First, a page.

Last week I joined the International Synthetic and Systems Biology Summer School in Taormina, Italy and as the title describes it was all about Synthetic and Systems biology with some pretty cool speakers. Weiss talked about the general principles of genetic circuits and the current limitations (record is currently 12 different synthetic promoters in 1 designed network). Sarpeshkar focused on the stochastic nature and the associated noise of cells, he showed how they can be simulated or mirrored using analog circuits. Paul Freemont took Ron Weiss’ design principles and showed how to apply them on different examples, he also elaborated on an efficient way of characterizing new circuits and parts. Tanja Kortemme, a former postdoc from the Baker lab, gave an introduction to the capabilities of computational protein design and using some neat examples showed the power (and limitations) of computational design. Below some highlights and the relevant links of the literature that was discussed.
Nowadays everything is apparently in the cloud. However the cloud comes in many different sizes and shapes. In my case primarily in the form of dropbox. However there are always downsides of “out sourcing” your data to an undefined cloud. Some popular alternatives include BitTorrent Sync (not open source and your data is still touched by a third party), ownCloud (an open source dropbox clone, however the performance on a Raspberry Pi is not very smooth) and since December 2013 Syncthing. The last one is a kind of open source implementation of BitTorrent Sync, so in contrast to Dropbox your data is distributed over your own computers and not at a distant server. In my setup I use a headless Raspberry Pi that is tucked a way in a cupboard as a node in the network, so this client is always online. Continue reading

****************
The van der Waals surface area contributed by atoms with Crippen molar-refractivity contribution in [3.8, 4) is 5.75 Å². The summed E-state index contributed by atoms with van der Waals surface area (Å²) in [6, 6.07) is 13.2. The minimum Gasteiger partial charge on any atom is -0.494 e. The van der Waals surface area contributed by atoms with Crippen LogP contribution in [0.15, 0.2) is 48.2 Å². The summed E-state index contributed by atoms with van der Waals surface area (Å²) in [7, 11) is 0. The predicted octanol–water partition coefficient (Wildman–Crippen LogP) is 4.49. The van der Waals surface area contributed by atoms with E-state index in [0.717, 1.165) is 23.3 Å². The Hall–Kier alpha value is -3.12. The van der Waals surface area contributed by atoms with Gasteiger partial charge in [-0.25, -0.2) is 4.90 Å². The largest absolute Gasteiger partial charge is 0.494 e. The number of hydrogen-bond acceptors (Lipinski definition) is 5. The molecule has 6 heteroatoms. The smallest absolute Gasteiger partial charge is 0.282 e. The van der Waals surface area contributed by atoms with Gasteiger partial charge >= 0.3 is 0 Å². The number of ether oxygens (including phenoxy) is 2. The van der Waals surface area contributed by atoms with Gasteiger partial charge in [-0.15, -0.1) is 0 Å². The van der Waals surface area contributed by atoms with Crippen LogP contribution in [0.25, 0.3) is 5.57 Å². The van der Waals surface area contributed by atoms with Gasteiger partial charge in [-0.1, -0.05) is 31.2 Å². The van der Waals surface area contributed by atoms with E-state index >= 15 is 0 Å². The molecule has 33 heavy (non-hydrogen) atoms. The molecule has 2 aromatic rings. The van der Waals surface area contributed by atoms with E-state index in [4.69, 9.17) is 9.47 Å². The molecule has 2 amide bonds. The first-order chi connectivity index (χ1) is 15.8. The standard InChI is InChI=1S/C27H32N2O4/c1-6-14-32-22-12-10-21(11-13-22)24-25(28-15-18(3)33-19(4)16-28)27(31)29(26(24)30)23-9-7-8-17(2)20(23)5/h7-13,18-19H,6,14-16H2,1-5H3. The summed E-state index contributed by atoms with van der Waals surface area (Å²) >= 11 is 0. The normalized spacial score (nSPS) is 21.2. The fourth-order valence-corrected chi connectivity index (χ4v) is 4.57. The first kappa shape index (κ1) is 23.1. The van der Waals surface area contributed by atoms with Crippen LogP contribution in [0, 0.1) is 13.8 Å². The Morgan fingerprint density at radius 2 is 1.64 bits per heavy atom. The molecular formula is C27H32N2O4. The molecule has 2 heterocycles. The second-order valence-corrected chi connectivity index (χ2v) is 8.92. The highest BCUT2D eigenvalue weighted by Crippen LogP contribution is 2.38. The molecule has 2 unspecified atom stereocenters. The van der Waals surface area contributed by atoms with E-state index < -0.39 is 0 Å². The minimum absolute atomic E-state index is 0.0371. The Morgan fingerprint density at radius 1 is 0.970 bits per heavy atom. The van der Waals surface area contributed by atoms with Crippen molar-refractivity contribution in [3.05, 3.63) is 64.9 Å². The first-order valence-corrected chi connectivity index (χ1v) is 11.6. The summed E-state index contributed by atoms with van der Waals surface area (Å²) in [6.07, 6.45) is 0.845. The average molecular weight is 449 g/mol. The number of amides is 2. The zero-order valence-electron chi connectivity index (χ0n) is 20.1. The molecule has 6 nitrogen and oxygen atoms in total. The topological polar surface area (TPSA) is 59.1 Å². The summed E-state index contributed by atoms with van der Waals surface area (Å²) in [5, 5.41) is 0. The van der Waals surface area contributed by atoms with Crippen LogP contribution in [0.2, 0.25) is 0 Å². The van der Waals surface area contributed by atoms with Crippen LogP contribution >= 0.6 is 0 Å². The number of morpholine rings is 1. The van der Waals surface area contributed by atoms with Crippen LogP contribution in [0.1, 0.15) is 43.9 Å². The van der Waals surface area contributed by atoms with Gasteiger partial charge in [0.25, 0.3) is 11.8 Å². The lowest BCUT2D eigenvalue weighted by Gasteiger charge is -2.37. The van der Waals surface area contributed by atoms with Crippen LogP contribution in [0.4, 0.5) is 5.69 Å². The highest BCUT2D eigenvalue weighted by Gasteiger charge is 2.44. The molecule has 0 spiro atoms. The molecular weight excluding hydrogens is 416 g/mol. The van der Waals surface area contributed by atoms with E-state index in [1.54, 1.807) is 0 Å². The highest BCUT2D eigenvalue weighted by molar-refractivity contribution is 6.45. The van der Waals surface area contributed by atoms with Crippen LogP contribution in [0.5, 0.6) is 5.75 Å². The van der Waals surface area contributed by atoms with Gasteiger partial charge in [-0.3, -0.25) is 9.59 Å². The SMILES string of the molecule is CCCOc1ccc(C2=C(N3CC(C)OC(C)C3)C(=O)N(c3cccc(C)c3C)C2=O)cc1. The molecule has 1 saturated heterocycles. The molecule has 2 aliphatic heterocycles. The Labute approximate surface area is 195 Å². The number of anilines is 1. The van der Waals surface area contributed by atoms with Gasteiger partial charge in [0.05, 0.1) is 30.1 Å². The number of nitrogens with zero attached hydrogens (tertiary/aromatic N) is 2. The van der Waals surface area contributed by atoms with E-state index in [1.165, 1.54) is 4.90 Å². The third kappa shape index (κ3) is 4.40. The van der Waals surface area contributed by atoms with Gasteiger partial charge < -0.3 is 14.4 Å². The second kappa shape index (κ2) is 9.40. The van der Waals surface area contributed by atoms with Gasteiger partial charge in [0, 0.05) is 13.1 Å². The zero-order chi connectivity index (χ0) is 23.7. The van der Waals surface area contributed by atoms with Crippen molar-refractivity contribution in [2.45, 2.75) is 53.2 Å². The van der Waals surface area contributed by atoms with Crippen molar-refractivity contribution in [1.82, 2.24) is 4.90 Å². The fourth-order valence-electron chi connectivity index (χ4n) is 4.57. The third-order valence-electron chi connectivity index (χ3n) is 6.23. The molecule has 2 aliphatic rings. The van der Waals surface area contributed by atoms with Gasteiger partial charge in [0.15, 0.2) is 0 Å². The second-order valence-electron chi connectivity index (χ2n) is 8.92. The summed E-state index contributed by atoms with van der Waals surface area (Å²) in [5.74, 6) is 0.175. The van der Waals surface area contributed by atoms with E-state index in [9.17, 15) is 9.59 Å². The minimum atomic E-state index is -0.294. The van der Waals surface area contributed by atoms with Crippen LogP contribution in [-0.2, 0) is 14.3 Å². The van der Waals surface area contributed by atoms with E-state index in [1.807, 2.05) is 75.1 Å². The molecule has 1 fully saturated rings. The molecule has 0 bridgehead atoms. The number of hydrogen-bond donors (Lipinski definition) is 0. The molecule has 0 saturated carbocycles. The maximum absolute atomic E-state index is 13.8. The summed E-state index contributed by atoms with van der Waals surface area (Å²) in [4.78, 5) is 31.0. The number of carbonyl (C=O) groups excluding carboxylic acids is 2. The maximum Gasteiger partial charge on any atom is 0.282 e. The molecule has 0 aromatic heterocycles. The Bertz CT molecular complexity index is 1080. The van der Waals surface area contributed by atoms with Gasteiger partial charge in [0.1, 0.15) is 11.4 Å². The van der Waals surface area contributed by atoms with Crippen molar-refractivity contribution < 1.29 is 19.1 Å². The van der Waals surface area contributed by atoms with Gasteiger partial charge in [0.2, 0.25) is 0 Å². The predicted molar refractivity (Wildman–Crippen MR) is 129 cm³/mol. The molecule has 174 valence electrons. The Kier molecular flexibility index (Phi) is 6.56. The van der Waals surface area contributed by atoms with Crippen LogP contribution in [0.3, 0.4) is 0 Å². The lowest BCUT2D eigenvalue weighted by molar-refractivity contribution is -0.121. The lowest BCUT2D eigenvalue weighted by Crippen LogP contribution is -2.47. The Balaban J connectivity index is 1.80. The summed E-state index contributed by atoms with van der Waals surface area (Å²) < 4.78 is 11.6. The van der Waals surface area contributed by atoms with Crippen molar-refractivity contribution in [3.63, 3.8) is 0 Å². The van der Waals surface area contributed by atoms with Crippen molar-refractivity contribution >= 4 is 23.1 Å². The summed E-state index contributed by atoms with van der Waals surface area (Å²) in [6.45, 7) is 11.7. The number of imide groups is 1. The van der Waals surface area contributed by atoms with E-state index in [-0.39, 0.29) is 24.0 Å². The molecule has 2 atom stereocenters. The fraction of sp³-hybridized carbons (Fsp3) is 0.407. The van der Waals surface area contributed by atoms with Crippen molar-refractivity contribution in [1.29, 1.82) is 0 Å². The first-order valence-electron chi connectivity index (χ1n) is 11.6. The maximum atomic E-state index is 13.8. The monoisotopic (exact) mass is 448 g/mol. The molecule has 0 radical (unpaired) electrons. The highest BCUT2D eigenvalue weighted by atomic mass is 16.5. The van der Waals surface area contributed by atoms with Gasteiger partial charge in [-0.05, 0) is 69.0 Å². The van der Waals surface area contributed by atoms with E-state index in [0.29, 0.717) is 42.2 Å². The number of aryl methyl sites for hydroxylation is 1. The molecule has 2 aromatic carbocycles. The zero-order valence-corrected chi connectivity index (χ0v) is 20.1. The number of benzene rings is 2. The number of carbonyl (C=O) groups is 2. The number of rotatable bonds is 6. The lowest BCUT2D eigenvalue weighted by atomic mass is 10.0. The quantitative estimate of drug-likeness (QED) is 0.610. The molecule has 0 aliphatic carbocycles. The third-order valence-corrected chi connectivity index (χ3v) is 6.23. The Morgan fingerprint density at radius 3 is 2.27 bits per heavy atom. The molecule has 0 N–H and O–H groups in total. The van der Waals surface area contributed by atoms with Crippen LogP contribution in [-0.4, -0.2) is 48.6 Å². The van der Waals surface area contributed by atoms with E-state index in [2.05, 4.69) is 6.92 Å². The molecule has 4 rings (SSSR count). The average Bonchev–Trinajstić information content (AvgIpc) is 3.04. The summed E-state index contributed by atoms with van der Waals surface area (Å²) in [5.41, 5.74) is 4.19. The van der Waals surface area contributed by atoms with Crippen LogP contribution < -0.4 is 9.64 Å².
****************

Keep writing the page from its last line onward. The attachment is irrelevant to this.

Last week I attended the Visualizing Biological Data (VizBi) conference in Heidelberg. According to the website the mission of the conference is to “ bring together scientists, illustrators, and designers actively using or developing computational visualization to study a diverse range of biological data.”. I can only say the organisers more than succeeded in this mission, it was indeed a very interdisciplinary, creative and interactive crowd. The first keynote of VizBi ’14 was presented by Jeffrey Heer from the University of Washington, since the papers he referred to are mostly published in non-PubMed journals I tried to collect links to the pdfs here. Update: Added two more references supplied by Heer.
Last week I organised a small Adobe Illustrator bootcamp at my center with all the material sourced from Youtube. Youtube is great for the purpose because whenever it is unclear you can quickly pause and rewind. When a concept stays unclear the participants can collectively google for the solution stimulating the educational processes. Here a compilation of the tutorials we’ve been through, starting from the basics to more advanced Illustrator tools.
Terry White his 40 minute introduction: